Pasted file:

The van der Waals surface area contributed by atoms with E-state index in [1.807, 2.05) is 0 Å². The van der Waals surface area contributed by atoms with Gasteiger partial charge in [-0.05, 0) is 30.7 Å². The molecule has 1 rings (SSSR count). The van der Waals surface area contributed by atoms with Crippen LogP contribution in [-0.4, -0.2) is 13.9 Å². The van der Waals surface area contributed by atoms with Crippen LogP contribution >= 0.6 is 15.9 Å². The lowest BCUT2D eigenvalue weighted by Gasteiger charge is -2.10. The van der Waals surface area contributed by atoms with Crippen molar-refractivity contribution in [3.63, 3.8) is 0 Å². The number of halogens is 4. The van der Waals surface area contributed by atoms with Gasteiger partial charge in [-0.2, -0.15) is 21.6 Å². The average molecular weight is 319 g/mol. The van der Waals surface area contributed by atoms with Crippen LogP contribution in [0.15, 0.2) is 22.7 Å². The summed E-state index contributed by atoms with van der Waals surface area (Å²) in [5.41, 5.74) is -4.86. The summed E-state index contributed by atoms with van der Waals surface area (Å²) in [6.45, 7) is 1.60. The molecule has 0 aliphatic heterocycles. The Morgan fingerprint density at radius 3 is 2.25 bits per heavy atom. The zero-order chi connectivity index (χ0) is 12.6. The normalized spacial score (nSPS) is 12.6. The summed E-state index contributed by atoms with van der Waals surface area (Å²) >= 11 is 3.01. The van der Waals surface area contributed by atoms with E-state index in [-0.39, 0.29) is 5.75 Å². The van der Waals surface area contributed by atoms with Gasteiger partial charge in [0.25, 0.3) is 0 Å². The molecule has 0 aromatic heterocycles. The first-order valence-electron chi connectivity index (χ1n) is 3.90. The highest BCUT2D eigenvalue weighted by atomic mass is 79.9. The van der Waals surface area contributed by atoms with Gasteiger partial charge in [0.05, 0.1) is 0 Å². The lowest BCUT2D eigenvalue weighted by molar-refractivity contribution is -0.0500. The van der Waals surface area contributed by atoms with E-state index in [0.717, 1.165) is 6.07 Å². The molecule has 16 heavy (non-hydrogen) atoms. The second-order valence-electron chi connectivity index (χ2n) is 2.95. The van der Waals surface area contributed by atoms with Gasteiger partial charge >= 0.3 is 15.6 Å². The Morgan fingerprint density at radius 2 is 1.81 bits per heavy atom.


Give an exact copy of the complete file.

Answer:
The van der Waals surface area contributed by atoms with E-state index in [1.807, 2.05) is 0 Å². The van der Waals surface area contributed by atoms with Gasteiger partial charge in [-0.05, 0) is 30.7 Å². The molecule has 1 rings (SSSR count). The van der Waals surface area contributed by atoms with Crippen LogP contribution in [-0.4, -0.2) is 13.9 Å². The van der Waals surface area contributed by atoms with Crippen LogP contribution >= 0.6 is 15.9 Å². The lowest BCUT2D eigenvalue weighted by Gasteiger charge is -2.10. The van der Waals surface area contributed by atoms with Crippen molar-refractivity contribution in [3.63, 3.8) is 0 Å². The number of halogens is 4. The van der Waals surface area contributed by atoms with Gasteiger partial charge in [-0.2, -0.15) is 21.6 Å². The average molecular weight is 319 g/mol. The van der Waals surface area contributed by atoms with Crippen LogP contribution in [0.15, 0.2) is 22.7 Å². The summed E-state index contributed by atoms with van der Waals surface area (Å²) in [5.41, 5.74) is -4.86. The summed E-state index contributed by atoms with van der Waals surface area (Å²) in [6.45, 7) is 1.60. The molecule has 0 aliphatic heterocycles. The Morgan fingerprint density at radius 3 is 2.25 bits per heavy atom. The zero-order chi connectivity index (χ0) is 12.6. The normalized spacial score (nSPS) is 12.6. The summed E-state index contributed by atoms with van der Waals surface area (Å²) >= 11 is 3.01. The van der Waals surface area contributed by atoms with E-state index in [-0.39, 0.29) is 5.75 Å². The van der Waals surface area contributed by atoms with Gasteiger partial charge in [0.25, 0.3) is 0 Å². The molecule has 0 aromatic heterocycles. The first-order valence-electron chi connectivity index (χ1n) is 3.90. The highest BCUT2D eigenvalue weighted by atomic mass is 79.9. The van der Waals surface area contributed by atoms with Gasteiger partial charge in [0.05, 0.1) is 0 Å². The lowest BCUT2D eigenvalue weighted by molar-refractivity contribution is -0.0500. The van der Waals surface area contributed by atoms with E-state index in [0.717, 1.165) is 6.07 Å². The molecule has 16 heavy (non-hydrogen) atoms. The second-order valence-electron chi connectivity index (χ2n) is 2.95. The van der Waals surface area contributed by atoms with Gasteiger partial charge >= 0.3 is 15.6 Å². The Morgan fingerprint density at radius 2 is 1.81 bits per heavy atom.